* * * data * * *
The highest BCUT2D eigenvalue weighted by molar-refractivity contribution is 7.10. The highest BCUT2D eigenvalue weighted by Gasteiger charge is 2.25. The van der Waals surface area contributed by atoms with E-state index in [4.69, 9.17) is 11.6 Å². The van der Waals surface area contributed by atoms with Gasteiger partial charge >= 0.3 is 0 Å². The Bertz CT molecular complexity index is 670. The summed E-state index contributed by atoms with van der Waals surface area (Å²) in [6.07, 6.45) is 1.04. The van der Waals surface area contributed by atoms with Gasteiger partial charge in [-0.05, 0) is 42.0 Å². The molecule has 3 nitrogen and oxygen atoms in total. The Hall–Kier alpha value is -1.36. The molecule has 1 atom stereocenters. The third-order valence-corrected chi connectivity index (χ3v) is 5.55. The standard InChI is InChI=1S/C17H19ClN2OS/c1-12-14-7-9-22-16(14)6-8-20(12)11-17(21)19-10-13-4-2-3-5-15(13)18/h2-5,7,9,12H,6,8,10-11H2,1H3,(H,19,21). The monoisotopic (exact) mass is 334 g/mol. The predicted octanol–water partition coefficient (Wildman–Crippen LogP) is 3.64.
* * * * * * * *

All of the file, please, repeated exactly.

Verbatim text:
The highest BCUT2D eigenvalue weighted by molar-refractivity contribution is 7.10. The highest BCUT2D eigenvalue weighted by Gasteiger charge is 2.25. The van der Waals surface area contributed by atoms with E-state index in [4.69, 9.17) is 11.6 Å². The van der Waals surface area contributed by atoms with Gasteiger partial charge >= 0.3 is 0 Å². The Bertz CT molecular complexity index is 670. The summed E-state index contributed by atoms with van der Waals surface area (Å²) in [6.07, 6.45) is 1.04. The van der Waals surface area contributed by atoms with Gasteiger partial charge in [-0.05, 0) is 42.0 Å². The molecule has 3 nitrogen and oxygen atoms in total. The Hall–Kier alpha value is -1.36. The molecule has 1 atom stereocenters. The third-order valence-corrected chi connectivity index (χ3v) is 5.55. The standard InChI is InChI=1S/C17H19ClN2OS/c1-12-14-7-9-22-16(14)6-8-20(12)11-17(21)19-10-13-4-2-3-5-15(13)18/h2-5,7,9,12H,6,8,10-11H2,1H3,(H,19,21). The monoisotopic (exact) mass is 334 g/mol. The predicted octanol–water partition coefficient (Wildman–Crippen LogP) is 3.64.